It’s damn near impossible to discuss, let alone passively reference, the genre unfortunately tagged as post-rock without mentioning Scottish quintet Mogwai. By (mostly) eschewing a reliance on lyrics and instead focusing on the visceral and volatile results that can arise when one exacerbates the journey from tension to release, these purveyors of “serious guitar music” have ridden a steady wave of critical acclaim for nearly 15 years now. The band’s 1997 debut, Young Team, arrived at a time when post-rock’s namesake was under attack, just as acts like Godspeed You! Black Emperor and Tortoise were building formidable reputations for shunning melody in favor of expansively textured soundscapes.
Thanks in large part to the movement’s 21st century revival – thank you, Sigur Rós – Mogwai has been able to retain their credibility through six studio albums and paved the way for a slew of imitators that include Explosions in the Sky and Pelican. All these bands are, in one way or another, indebted to Sonic Youth’s penchant for experimentalism and My Bloody Valentine’s shimmering layers of noise, but Mogwai remains perhaps the most adept at suffusing these qualities with the more accessible soft-loud-soft pop sensibilities of bands like The Pixies and Nirvana.
On the cumbersomely yet aptly titled Hardcore Will Never Die, But You Will, Stuart Braithwaite and his Glasgow counterparts continue their tradition of sprawling guitar-based compositions, taking the listener on a ride that tends to be alternately brooding and bittersweet. Raging levels of distortion have always played a central role in the architecture of Mogwai’s sound, but on Hardcore, the group balances out its most abrasive inclinations with tracks that possess the gentle ambience of a movie soundtrack.
The reaction to teaser track “Rano Pano” has been mixed, but for whatever it lacks in dynamic contrast, it makes up for with prickly layers of distortion, crystalline feedback, and ghostly guitar melodies that threaten to derail the song’s assured moderate rock groove. Though it also lacks a discernible change in decibel levels and boasts Mogwai’s shimmering wall of guitar fuzz, “Death Ray” distinguishes itself with moods that are more hopeful than harrowing, thanks in large part to the chiming melodies of keyboard player Barry Burns. “George Square Thatcher Death Party” is something of a New Wave revival; other than the bombastic performance from the rhythm section and the lack of lyrics, the tune could be mistaken for a tossed off Killers track.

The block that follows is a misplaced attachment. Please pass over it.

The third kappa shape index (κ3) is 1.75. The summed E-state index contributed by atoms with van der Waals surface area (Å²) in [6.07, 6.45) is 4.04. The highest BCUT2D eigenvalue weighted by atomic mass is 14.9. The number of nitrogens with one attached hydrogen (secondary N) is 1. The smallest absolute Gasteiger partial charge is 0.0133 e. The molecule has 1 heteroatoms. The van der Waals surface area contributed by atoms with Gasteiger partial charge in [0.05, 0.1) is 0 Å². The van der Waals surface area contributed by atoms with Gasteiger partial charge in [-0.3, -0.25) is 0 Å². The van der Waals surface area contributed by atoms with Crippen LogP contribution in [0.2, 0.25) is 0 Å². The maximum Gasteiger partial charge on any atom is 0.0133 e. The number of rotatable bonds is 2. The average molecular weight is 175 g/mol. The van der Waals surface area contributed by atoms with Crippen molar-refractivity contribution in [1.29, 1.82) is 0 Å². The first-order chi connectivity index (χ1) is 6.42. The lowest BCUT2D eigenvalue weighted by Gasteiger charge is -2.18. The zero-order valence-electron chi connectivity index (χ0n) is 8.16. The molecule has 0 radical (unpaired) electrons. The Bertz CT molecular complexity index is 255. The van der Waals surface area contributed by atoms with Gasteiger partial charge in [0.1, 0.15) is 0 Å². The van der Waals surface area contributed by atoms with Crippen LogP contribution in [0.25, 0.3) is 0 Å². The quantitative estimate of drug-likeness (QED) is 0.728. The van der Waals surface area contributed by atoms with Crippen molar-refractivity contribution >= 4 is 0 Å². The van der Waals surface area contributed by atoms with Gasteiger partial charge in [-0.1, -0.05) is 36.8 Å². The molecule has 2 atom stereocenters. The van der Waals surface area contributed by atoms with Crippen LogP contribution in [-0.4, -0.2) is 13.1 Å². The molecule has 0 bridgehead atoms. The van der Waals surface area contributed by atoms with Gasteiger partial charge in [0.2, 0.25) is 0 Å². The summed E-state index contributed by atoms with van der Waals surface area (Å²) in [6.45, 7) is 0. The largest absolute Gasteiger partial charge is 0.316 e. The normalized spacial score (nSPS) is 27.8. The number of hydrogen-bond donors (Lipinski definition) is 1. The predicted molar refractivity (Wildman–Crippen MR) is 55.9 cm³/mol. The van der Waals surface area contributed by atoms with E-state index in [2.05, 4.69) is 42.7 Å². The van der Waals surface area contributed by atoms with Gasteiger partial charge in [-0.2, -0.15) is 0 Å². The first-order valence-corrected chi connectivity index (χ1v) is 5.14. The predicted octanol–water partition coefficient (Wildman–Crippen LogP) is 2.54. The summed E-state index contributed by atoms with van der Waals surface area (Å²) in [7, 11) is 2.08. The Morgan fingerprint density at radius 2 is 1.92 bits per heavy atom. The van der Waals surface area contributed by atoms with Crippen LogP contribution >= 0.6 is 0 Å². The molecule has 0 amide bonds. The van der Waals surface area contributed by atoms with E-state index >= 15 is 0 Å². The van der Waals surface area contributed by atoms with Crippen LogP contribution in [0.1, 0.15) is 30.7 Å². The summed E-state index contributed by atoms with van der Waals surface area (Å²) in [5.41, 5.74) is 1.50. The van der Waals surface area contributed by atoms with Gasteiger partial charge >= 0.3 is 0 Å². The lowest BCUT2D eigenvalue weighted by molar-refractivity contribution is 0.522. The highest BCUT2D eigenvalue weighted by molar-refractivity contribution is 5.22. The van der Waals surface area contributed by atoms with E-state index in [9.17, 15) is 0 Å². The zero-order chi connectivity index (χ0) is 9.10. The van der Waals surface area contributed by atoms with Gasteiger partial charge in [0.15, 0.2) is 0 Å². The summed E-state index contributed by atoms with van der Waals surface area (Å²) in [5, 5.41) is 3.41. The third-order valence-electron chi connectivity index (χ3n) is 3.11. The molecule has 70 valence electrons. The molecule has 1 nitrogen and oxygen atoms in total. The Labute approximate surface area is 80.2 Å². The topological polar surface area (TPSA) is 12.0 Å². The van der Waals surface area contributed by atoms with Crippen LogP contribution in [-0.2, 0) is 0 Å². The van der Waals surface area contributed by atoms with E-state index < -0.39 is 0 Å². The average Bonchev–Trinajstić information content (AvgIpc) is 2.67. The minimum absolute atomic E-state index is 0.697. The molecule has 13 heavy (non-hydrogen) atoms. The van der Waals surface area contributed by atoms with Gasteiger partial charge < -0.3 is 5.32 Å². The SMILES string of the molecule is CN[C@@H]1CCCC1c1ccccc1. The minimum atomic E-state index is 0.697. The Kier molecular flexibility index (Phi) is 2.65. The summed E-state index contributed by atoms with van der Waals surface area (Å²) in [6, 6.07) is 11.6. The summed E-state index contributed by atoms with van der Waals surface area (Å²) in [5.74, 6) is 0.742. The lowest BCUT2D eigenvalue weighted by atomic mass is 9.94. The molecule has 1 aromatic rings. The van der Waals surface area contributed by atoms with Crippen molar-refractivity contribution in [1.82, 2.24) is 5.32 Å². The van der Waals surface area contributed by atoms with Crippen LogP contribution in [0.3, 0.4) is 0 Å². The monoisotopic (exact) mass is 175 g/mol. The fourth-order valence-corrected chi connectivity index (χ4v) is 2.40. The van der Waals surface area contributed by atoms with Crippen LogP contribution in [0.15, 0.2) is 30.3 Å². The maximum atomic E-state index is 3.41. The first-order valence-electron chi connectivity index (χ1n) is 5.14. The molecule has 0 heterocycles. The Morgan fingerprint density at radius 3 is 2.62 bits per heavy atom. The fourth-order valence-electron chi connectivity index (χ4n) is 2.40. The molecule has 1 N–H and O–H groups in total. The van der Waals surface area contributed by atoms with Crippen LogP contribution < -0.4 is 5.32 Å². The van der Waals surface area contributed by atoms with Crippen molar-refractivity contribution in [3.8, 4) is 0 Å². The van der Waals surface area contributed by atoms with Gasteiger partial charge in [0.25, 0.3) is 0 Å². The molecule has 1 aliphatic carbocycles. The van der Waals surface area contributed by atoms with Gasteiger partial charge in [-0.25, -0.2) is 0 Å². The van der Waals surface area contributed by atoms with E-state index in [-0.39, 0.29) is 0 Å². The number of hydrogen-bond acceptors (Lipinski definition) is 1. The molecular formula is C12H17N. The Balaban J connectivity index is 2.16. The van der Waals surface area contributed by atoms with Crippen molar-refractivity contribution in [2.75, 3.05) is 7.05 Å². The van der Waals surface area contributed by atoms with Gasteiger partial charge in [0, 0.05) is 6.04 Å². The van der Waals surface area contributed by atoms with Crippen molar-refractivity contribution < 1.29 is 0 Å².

The album’s other standout tracks exhibit more varied sonic terrain. The spooky “Letters to the Metro” soldiers forward on a foundation of doleful piano chords, yawning guitar lines, and understated set playing from drummer Martin Bulloch. The dulcet keyboard-led opening of “Too Raging to Cheers” would be at home on just about any Eno or Moby record, though the track’s gradual emotional ascendancy by way of simmering drones and clattering percussion shifts the vibe from comfortably passive to thoroughly agitated.
Though generally a triumph, the album has a couple cuts that feel unsubstantiated; the cathartic buzz of “San Pedro” stands out as one of Mogwai’s more aggressive moves, but the tones of urgency seem forced when things wrap up after only three and a half minutes. The demure introduction and hushed atmosphere of “How to Be a Werewolf” is at first intriguing, but it eventually escalates into a trite rock beat and unimaginative guitar leads that too closely mimic the rhythm of the bass and drums.
It’s been remarked that Hardcore is among Mogwai’s poppier offerings; four tracks clock in at less than five minutes in length, and prevalent use of diatonic chord progressions certain lend the album a rock-radio sort of familiarity. This accessibility is not to be understated, but it’s still the eight-minute closer, “You’re Lionel Ritchie,” that packs the biggest punch. Cheekily named after the singer who gave us such memorable gems as “Brick House” “All Night Long,” Mogwai presents a song that begins with ghostly ripples of dulcet guitar playing and concludes with all five bandmates lumbering toward the finish after an exhausting barrage of bombastic drumming and sludgy guitar playing. The final two minutes are particularly epic, aurally conjuring the same emotions as when the good guys end up getting annihilated in the climactic battle sequence of a movie.
Mogwai’s most devoted fanbase is likely to dish out platitudes about the band’s earliest work in describing their sustained cultural legacy, but Hardcore is just as plausible an indicator of their significance, reminding us that their music still carries relevance in 2011 as it did in 1997.